5th annual all-day Thanksgiving chronicle


Sheep mug for the win.

This is one of my favorite days of the year. Not just because I run to my computer every time something happens and have a running chronicle, but partly.

There’s also a lot of food involved, the best company, and good conversation.

This year I got up earlier than last year, because the potatoes had to be in the crockpot by 8am. I had intentions to help with the peeling, but I pressed Snooze a few too many times and ended up getting there after it was done.


Thanks for taking care of that, dad.

I’m thankful for my parents today. Thankful that they are happy to have me home, that they’re about to welcome me back home when I graduate in just 22 days and giving me time to figure out what’s next. They’ve been so gracious about not pressuring me to apply for jobs or be on the ball about anything. They listen to the crises about not getting things done and bring perspective and remind me to take one thing at a time. It’s been a blessing my whole life, but particularly so this semester, as I prepare to finish out a key phase of life and wander into the unknown.

It’s 8:50am.


We set the table last night. The dishes are my great-grandmother’s china, 96 years old.

There she is, my mom’s dad’s mom. (still following?)


Pretty sure this is before she got the china. Anyway, she lives on at our table now.

I’m thankful for getting to dig into my family heritage more this year, on both sides. I’ve gotten to write about some of it. It’s been formative, thinking about where and who I’ve come from and where I’m going. Also, I’m learning how to write about my own life in a way that brings other people in.


This photo was taken around 8:30am, right after my mother said, “don’t you dare take  my picture.”


My dad issued a challenge for a nerf gun war to the people coming to lunch today. This includes: Alex (my brother-in-law), Brooke (my sister), Stella, Brian, Alexander, and Jordan (our family friends, Stella was our piano teacher and we babysat for Alexander and Jordan).

I’m thankful for my dad – that he’s like this, engaging people and being excited about connecting over nerf guns. One of my friends saw his post and snapchatted me to let me know he is now her favorite human because he does things like this on Thanksgiving. He was pleased to hear that.

The day promises to be a success, particularly so if I get out of my pajamas and maybe get a workout in of some kind. I fell off the workout train in the middle of this semester, and what better day to get back on?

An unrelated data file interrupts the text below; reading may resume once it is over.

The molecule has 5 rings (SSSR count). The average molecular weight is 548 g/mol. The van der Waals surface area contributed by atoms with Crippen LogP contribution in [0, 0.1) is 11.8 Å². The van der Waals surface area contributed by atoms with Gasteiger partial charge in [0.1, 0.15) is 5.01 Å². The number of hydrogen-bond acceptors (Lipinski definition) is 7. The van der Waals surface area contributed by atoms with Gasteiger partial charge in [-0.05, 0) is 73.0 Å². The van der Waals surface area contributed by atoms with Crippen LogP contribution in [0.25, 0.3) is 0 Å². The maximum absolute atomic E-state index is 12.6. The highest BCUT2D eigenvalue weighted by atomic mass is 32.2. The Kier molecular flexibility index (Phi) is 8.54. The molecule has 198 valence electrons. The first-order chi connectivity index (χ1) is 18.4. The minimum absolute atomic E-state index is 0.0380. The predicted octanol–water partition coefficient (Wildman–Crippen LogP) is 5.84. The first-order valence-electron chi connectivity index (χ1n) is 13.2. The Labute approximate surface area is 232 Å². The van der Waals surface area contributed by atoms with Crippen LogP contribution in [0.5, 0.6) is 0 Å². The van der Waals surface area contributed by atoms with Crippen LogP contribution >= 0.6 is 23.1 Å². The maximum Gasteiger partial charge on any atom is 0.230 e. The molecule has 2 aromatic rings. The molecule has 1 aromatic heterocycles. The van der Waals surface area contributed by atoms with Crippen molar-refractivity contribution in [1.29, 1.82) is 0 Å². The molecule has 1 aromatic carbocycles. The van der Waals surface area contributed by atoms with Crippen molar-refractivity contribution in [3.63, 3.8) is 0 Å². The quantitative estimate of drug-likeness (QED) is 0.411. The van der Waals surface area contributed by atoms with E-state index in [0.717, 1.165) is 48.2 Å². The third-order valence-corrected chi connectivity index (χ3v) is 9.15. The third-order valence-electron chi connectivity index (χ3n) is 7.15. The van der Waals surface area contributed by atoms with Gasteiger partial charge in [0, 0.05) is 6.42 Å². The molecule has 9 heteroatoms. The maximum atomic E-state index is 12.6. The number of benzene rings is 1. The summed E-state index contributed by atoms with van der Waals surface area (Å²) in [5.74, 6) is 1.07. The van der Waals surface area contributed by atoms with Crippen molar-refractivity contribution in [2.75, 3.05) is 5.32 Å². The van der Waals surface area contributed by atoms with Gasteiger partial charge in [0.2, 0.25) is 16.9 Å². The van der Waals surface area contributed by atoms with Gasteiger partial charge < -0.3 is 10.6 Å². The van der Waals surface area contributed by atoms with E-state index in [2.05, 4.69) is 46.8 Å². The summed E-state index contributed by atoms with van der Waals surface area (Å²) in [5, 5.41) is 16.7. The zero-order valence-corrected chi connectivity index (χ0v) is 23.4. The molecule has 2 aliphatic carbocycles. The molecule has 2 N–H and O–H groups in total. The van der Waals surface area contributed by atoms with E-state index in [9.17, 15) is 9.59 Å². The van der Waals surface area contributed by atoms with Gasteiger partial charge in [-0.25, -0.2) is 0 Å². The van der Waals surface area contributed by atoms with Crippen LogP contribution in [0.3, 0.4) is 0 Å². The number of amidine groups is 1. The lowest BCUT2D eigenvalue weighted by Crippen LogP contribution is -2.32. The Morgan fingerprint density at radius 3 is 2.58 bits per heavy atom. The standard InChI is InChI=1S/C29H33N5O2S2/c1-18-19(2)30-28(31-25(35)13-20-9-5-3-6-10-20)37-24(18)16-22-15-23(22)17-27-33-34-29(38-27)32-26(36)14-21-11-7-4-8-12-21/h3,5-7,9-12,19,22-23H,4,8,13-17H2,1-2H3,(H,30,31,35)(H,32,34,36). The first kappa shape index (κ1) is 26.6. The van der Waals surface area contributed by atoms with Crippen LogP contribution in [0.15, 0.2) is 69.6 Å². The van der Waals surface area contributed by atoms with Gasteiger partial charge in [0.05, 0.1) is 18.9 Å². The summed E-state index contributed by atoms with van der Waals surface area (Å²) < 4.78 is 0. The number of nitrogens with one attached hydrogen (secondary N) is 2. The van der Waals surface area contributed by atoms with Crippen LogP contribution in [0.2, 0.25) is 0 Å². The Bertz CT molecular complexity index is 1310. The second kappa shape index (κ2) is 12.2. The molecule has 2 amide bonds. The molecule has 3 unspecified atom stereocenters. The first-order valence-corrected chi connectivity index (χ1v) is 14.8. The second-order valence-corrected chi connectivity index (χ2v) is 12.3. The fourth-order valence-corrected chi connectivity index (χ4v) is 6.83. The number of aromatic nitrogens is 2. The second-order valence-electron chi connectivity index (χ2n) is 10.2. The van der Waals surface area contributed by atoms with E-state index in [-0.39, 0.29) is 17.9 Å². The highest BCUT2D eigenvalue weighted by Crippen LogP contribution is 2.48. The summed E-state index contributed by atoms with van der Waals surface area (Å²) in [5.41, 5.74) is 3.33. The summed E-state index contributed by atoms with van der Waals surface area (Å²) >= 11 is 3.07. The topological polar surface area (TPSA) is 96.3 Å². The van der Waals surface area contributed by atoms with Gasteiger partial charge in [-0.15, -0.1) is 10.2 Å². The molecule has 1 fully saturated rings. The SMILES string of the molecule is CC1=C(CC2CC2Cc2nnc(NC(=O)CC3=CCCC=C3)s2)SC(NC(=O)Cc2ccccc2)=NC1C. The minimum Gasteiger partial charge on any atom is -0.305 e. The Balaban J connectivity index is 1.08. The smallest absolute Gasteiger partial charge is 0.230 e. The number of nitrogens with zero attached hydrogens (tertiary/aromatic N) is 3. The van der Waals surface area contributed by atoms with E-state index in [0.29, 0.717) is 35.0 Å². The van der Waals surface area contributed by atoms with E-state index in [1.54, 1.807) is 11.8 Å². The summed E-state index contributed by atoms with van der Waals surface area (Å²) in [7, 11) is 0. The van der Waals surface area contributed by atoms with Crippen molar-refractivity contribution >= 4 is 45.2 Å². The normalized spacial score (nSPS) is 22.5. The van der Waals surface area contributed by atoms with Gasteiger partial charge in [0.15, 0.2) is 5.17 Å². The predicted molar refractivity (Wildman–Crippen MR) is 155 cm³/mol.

9:15am, but first, the only protein I will eat all day and a view of the potatoes in the crockpot, which are starting to spread their starchy aroma around the kitchen.


Workouts are done. Mom eats peanut butter and celery. The self-discipline here is just overwhelming.

This is the part of the morning where everyone wants a snack but doesn’t want to ruin their appetite for the late lunch of the century.

Just to give you an idea of what this will be like, there are three households contributing food… for nine people. 7 adults, and 2 children. There will be three pies (banana cream, pumpkin, and pecan), one meringue cake, and marshmallow fluff (which is NOT considered a dessert by table standards, only by sugar content). There will be turkey, sweet potatoes, mashed potatoes, acorn squash and apples, Russian potato salad, a wild rice dish, quinoa salad with kale, cranberry sauce, challah bread, cornbread dressing, green beans, and the plethora of desserts already mentioned.

We will be full in twenty minutes. But it’s all about the experience (and the leftovers).


Those potatoes smell so good. SO good. Like, would anyone notice if I dipped my fork into the crockpot a few times? Not that I would do that. It’s just a question.


My mom says these exact words, “I just can’t tell you how many times in the past week I’ve unwrapped a stick of butter… and another… and another.”

Good things are coming. When I came home, she’d already done a lot of the cooking and baking for today. There were 13 sticks of butter in the fridge. Today (two days later), there are 7 left.

This is telling.


Everything has gone in the oven or been heated. The place cards are ready, the green beans are steaming. Guests are coming soon.


Lunch has been consumed, leftovers have been divided up. Now Dad is organizing a nerf gun war. He’s making us all make targets and shoot them.




It’s all over.

We ate a little of everything, talked, made targets for a nerf gun competition, and ate pie, and fought a nerf gun fight.

I’m thankful for this tradition and for a day to reflect on what I’m thankful for. Gratitude is for every day, but it’s good to have a day set aside for thankfulness.

And potatoes and pie.

And maybe nerf guns.


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